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Miss Persistent
32 minutes ago, gav said:

But there are other criteria (some are interrelated) I think are important for teachers of adults, and that all of the amazing teachers I've had display in their own personal way:

1. Understanding of how adults learn and applying that understanding in classes. 

2. Belief in adults' ability to progress and commitment to them whatever pace they progress at.

3. Willingness to be partners in adults' learning, not unilateral directors. 

4. Never demeaning adults' goals.

5. Ability to infuse all levels of teaching with artistry and musicality, as well as willingness to allow adults to convey their own artistry through the work. 

6. Understanding of the constraints of each individual physical body. 

I agree these are fantastic things to have in a teacher of adults - however I do not feel it is an either/or situation.  I teach adults and children, and I apply the exact same teaching principles to both groups.  Both groups need technical progression and stimulation, both groups need artistry and musicality, both groups might have difficult bodies or different ways they learn best, both groups absolutely deserve to have goals, be supported and given opportunity.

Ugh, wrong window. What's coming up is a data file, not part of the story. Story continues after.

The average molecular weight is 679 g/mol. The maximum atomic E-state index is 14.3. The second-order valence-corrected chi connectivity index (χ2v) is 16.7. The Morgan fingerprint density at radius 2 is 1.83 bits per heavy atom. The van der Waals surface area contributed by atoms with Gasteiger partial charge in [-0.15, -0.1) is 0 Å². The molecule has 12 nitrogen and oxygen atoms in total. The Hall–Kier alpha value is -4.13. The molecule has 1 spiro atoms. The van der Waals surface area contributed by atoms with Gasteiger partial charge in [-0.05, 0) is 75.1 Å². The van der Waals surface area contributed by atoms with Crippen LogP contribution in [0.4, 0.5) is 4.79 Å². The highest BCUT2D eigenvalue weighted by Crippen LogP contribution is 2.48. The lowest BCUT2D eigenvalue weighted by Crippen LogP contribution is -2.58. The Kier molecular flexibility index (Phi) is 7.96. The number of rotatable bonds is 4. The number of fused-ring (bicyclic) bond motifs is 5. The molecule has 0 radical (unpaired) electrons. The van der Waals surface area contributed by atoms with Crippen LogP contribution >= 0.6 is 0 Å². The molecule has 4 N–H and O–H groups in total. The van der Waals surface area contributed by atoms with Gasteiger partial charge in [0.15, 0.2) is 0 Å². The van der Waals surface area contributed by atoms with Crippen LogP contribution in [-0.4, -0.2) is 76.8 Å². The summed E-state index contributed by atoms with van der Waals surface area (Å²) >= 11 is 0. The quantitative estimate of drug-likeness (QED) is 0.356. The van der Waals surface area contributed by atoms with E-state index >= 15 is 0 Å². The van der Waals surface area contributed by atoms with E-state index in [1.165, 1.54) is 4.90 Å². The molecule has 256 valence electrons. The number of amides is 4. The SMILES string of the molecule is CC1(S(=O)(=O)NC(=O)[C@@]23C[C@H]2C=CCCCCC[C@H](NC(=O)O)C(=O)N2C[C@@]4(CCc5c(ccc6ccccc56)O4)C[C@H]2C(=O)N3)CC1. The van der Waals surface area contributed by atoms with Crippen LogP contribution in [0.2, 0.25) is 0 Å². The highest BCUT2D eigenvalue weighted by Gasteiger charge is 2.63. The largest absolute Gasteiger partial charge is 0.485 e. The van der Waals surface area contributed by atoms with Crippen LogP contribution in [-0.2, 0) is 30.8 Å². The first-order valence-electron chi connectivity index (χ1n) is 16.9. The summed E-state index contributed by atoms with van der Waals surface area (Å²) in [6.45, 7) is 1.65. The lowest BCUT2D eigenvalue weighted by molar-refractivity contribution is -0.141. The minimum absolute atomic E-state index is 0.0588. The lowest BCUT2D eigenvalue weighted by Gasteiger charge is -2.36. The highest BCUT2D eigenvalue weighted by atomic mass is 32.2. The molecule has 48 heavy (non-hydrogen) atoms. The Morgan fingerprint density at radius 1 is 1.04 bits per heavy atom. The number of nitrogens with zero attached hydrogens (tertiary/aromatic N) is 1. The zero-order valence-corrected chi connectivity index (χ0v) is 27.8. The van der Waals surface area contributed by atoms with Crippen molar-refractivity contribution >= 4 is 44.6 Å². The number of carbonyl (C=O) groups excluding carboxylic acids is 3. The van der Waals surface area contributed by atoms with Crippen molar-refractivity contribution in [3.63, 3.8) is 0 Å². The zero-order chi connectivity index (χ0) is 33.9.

To me, the student is the student, regardless of age.  Get student from A to B to C keeping them safe and entertained.

5 minutes ago, ascballerina said:

If I wait until they have a perfect retiré, they will never get to move.  Ever.  So yes, I'm teaching développé.  If I wait until they have a perfect pirouette position and the highest 3/4 pointe, they will never turn. 

I agree with this ascballerina, and I'm sure you would also agree that you have non-adult students who are exactly the same!  Not all your or my younger students will have a perfect retire (well, we all know there's no such things as perfect anyway!).